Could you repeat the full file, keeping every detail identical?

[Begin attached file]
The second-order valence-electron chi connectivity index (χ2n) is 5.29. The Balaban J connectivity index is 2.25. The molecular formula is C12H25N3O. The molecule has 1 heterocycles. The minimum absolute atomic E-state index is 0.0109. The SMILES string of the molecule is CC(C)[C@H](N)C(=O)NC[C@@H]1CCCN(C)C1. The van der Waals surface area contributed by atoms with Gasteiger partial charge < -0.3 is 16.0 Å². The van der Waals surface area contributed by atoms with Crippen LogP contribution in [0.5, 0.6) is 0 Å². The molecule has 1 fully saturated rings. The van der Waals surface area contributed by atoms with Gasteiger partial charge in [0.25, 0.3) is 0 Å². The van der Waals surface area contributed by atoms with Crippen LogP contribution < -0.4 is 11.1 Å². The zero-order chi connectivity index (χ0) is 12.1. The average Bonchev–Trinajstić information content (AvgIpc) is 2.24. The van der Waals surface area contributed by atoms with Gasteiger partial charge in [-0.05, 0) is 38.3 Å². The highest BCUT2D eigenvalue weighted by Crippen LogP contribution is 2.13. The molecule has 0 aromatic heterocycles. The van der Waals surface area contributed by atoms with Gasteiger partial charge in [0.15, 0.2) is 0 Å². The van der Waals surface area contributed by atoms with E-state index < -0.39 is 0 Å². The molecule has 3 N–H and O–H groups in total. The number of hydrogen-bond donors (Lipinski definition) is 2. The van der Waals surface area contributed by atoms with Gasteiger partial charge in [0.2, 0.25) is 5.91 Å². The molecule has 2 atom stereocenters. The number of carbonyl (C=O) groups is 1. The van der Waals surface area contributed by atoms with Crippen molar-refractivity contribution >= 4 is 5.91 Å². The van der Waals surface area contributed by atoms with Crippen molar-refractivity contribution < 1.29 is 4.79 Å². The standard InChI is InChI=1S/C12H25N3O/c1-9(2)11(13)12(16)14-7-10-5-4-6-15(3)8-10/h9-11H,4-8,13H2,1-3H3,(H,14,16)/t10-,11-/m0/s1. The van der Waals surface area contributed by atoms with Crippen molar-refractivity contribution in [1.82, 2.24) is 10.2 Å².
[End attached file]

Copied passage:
The second-order valence-electron chi connectivity index (χ2n) is 5.29. The Balaban J connectivity index is 2.25. The molecular formula is C12H25N3O. The molecule has 1 heterocycles. The minimum absolute atomic E-state index is 0.0109. The SMILES string of the molecule is CC(C)[C@H](N)C(=O)NC[C@@H]1CCCN(C)C1. The van der Waals surface area contributed by atoms with Gasteiger partial charge < -0.3 is 16.0 Å². The van der Waals surface area contributed by atoms with Crippen LogP contribution in [0.5, 0.6) is 0 Å². The molecule has 1 fully saturated rings. The van der Waals surface area contributed by atoms with Gasteiger partial charge in [0.25, 0.3) is 0 Å². The van der Waals surface area contributed by atoms with Crippen LogP contribution < -0.4 is 11.1 Å². The zero-order chi connectivity index (χ0) is 12.1. The average Bonchev–Trinajstić information content (AvgIpc) is 2.24. The van der Waals surface area contributed by atoms with Gasteiger partial charge in [-0.05, 0) is 38.3 Å². The highest BCUT2D eigenvalue weighted by Crippen LogP contribution is 2.13. The molecule has 0 aromatic heterocycles. The van der Waals surface area contributed by atoms with Gasteiger partial charge in [0.15, 0.2) is 0 Å². The van der Waals surface area contributed by atoms with E-state index < -0.39 is 0 Å². The molecule has 3 N–H and O–H groups in total. The number of hydrogen-bond donors (Lipinski definition) is 2. The van der Waals surface area contributed by atoms with Gasteiger partial charge in [0.2, 0.25) is 5.91 Å². The molecule has 2 atom stereocenters. The number of carbonyl (C=O) groups is 1. The van der Waals surface area contributed by atoms with Crippen molar-refractivity contribution >= 4 is 5.91 Å². The van der Waals surface area contributed by atoms with Crippen molar-refractivity contribution < 1.29 is 4.79 Å². The standard InChI is InChI=1S/C12H25N3O/c1-9(2)11(13)12(16)14-7-10-5-4-6-15(3)8-10/h9-11H,4-8,13H2,1-3H3,(H,14,16)/t10-,11-/m0/s1. The van der Waals surface area contributed by atoms with Crippen molar-refractivity contribution in [1.82, 2.24) is 10.2 Å².